Michael Lipson, PhD, Reviews: She Was Always There: Sophia as a Story for Our Time by Signe Schaefer

Just in time for this year of focus on Rudolf Steiner’s Foundation Stone Meditation, Signe Eklund Schaefer has written a most unusual book with at least one unique contribution in regard to that enigmatic and comprehensive meditation. To foreground, or perhaps background, this contribution, Schaefer includes a full reprinting of the Foundation Stone as an appendix. But more on that at the end of the review. The main effect of the book is to welcome us all into Schaefer’s lifelong experience of Sophia, the primordial being of wisdom, a current presence and future promise for humanity. This being has undergone changes and held different names in many cultures–Isis, Sophia, Mary, Gaia, Guan Yin, and others.

The deep investigation of Sophia participates in an essential gift of anthroposophy: to awaken us to the world, this very world, as a world of beings and meanings rather than a world of things. The whole purpose of Rudolf Steiner’s early epistemological work was to deconstruct our thing-oriented, othering, physicalist, and determinist mental structures and to ready the stage for a lifelong exploration of the beings that make up human and universal history, from angelic orders to undines and sylphs. Sophia, in Schaefer’s treatment, has a special place in this world of beings since she participates in all our meetings and knowings.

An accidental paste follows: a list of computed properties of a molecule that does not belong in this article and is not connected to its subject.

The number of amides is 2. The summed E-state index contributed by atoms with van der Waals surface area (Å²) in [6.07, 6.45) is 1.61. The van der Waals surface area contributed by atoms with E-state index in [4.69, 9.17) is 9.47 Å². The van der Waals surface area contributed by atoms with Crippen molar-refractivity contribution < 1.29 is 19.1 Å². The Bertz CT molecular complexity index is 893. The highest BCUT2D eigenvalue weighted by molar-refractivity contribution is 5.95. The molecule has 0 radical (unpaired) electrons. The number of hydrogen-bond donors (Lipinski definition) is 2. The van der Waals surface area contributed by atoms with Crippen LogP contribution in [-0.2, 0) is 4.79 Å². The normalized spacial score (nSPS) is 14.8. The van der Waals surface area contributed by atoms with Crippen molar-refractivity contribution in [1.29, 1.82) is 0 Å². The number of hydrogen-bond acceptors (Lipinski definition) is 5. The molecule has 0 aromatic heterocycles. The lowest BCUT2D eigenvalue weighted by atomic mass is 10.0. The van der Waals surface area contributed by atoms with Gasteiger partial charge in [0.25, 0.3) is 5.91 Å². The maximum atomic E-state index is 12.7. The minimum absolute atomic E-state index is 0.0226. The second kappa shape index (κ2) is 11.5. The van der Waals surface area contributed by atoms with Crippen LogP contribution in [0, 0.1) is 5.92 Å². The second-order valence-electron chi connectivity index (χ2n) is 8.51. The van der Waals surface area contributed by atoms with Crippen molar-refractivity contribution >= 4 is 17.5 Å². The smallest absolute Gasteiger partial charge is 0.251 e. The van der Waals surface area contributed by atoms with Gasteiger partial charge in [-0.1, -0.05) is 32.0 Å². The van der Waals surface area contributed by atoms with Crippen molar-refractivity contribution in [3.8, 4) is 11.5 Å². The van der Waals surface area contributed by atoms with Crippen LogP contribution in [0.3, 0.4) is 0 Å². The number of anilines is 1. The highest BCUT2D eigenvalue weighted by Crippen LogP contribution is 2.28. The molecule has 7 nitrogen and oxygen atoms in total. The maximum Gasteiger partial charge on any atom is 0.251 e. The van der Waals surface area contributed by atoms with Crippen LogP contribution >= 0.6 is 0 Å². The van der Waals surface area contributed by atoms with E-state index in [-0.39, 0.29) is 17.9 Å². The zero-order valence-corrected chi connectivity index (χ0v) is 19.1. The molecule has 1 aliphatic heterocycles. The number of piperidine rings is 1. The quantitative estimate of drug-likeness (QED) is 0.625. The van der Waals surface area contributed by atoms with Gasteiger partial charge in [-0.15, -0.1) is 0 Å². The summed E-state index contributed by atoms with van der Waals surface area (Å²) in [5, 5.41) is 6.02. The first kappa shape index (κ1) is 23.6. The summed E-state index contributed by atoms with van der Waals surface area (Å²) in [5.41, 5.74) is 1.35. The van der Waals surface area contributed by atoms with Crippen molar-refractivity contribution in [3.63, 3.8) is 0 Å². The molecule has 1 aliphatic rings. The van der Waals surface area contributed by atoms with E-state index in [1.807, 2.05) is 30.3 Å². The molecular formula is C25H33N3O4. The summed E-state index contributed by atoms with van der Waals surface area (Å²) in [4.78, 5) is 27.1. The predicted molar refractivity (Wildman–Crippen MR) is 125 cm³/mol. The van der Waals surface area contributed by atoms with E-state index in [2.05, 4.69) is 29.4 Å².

She Was Always There isn’t the normal spiritual book that rationally builds a case, speculates based on received information, gives a history of a concept, or tells an autobiographical story. Actually, Schaefer’s book does all these things, but with such life that you lose and regain your footing many times while reading. She demonstrates vast learning, but above all, the book manages to convey a living sense of Sophia–the female being of wisdom before wisdom was separate from love, or matter from spirit, or male from female, or, we might say, anthroposophy from theosophy and all other threads in Sophia’s robe.

Many books on spiritual themes make the reader feel they should do or think this or that; Schaefer writes in such a way that instead of “shoulds,” we are given a sense of permission to think, feel, and go our own way, inventing our own prayerful or meditative or sensing approaches to the being of wisdom. She does this by going her own way in the writing. We move with her through exposition, memory (she includes a few of her own journal entries over the decades), myth, and exegesis, shifting with her into different registers of experience.

All this in a book of 114 pages that you can read in a single sitting! Ah, but you’ll underline many passages, dog-ear many pages, and return to it often. Here’s one that struck me (it comes after she recommends the Rückschau exercise):

“And what does any of this have to do with Sophia? She offers a name that works for me for the sense of an enveloping presence in my life that I see as deeper wisdom trying to enlighten my days, calling me to acknowledge the possibility, depth and responsibility implicit in my everyday life. Without pretension, it feels as if both She and I have need of each other...”

When she turns to the Foundation Stone at the end of the book, Schafer unveils one of her boldest intuitions. She asks the simple but shattering question: Who actually speaks the Foundation Stone Meditation? Whose voice is calling to the human soul over and over, exhorting it and wishing humanity well? Who makes these assertions, challenges, and blessings? Who but Sophia herself?

Read this book. Find yourself newly informed, marveling, and convinced.

She Was Always There: Sophia as a Story for Our Time by Signe Schaefer
Steiner Books, 2023

Michael Lipson, PhD, is a psychologist living in Great Barrington, MA. His own latest book is Be: An Alphabet of Astonishment.